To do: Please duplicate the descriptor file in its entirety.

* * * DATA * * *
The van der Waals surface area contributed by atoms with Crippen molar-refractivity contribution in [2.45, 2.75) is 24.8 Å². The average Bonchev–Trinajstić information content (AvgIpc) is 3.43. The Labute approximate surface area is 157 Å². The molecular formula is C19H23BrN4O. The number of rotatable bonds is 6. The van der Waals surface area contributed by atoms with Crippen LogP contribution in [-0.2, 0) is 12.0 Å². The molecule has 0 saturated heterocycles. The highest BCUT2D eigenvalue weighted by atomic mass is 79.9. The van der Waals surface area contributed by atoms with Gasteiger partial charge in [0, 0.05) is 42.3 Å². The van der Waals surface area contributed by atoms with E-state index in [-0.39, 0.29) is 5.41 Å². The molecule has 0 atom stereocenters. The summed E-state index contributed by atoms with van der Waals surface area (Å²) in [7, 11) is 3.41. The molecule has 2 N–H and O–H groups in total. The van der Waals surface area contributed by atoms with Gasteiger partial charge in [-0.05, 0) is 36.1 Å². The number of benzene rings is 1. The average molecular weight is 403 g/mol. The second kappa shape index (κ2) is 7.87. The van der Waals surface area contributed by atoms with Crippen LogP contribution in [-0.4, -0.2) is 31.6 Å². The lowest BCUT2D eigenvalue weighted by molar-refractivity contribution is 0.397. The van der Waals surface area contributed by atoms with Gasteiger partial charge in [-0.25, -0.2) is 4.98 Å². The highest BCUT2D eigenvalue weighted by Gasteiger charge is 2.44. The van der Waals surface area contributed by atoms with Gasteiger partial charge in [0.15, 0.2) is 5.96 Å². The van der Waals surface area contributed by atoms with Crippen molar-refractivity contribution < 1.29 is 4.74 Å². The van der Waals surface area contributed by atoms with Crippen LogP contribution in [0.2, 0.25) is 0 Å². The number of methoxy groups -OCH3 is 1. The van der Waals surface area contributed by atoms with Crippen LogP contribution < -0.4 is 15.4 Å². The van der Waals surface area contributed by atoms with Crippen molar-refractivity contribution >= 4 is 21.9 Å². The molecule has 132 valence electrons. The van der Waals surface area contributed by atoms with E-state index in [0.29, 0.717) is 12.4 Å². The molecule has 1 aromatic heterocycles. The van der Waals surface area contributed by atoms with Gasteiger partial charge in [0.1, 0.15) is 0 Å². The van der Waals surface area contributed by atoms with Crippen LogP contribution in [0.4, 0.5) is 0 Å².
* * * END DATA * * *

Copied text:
The van der Waals surface area contributed by atoms with Crippen molar-refractivity contribution in [2.45, 2.75) is 24.8 Å². The average Bonchev–Trinajstić information content (AvgIpc) is 3.43. The Labute approximate surface area is 157 Å². The molecular formula is C19H23BrN4O. The number of rotatable bonds is 6. The van der Waals surface area contributed by atoms with Crippen LogP contribution in [-0.2, 0) is 12.0 Å². The molecule has 0 saturated heterocycles. The highest BCUT2D eigenvalue weighted by atomic mass is 79.9. The van der Waals surface area contributed by atoms with Gasteiger partial charge in [0, 0.05) is 42.3 Å². The van der Waals surface area contributed by atoms with E-state index in [-0.39, 0.29) is 5.41 Å². The molecule has 0 atom stereocenters. The summed E-state index contributed by atoms with van der Waals surface area (Å²) in [7, 11) is 3.41. The molecule has 2 N–H and O–H groups in total. The van der Waals surface area contributed by atoms with Gasteiger partial charge in [-0.05, 0) is 36.1 Å². The number of benzene rings is 1. The average molecular weight is 403 g/mol. The second kappa shape index (κ2) is 7.87. The van der Waals surface area contributed by atoms with Crippen LogP contribution in [-0.4, -0.2) is 31.6 Å². The lowest BCUT2D eigenvalue weighted by molar-refractivity contribution is 0.397. The van der Waals surface area contributed by atoms with Gasteiger partial charge in [-0.25, -0.2) is 4.98 Å². The highest BCUT2D eigenvalue weighted by Gasteiger charge is 2.44. The van der Waals surface area contributed by atoms with Gasteiger partial charge in [0.15, 0.2) is 5.96 Å². The van der Waals surface area contributed by atoms with Crippen molar-refractivity contribution < 1.29 is 4.74 Å². The van der Waals surface area contributed by atoms with Crippen LogP contribution in [0.2, 0.25) is 0 Å². The number of methoxy groups -OCH3 is 1. The van der Waals surface area contributed by atoms with Crippen LogP contribution < -0.4 is 15.4 Å². The van der Waals surface area contributed by atoms with Crippen molar-refractivity contribution >= 4 is 21.9 Å². The molecule has 132 valence electrons. The van der Waals surface area contributed by atoms with E-state index in [0.29, 0.717) is 12.4 Å². The molecule has 1 aromatic heterocycles. The van der Waals surface area contributed by atoms with Gasteiger partial charge in [0.1, 0.15) is 0 Å². The van der Waals surface area contributed by atoms with Crippen LogP contribution in [0.4, 0.5) is 0 Å².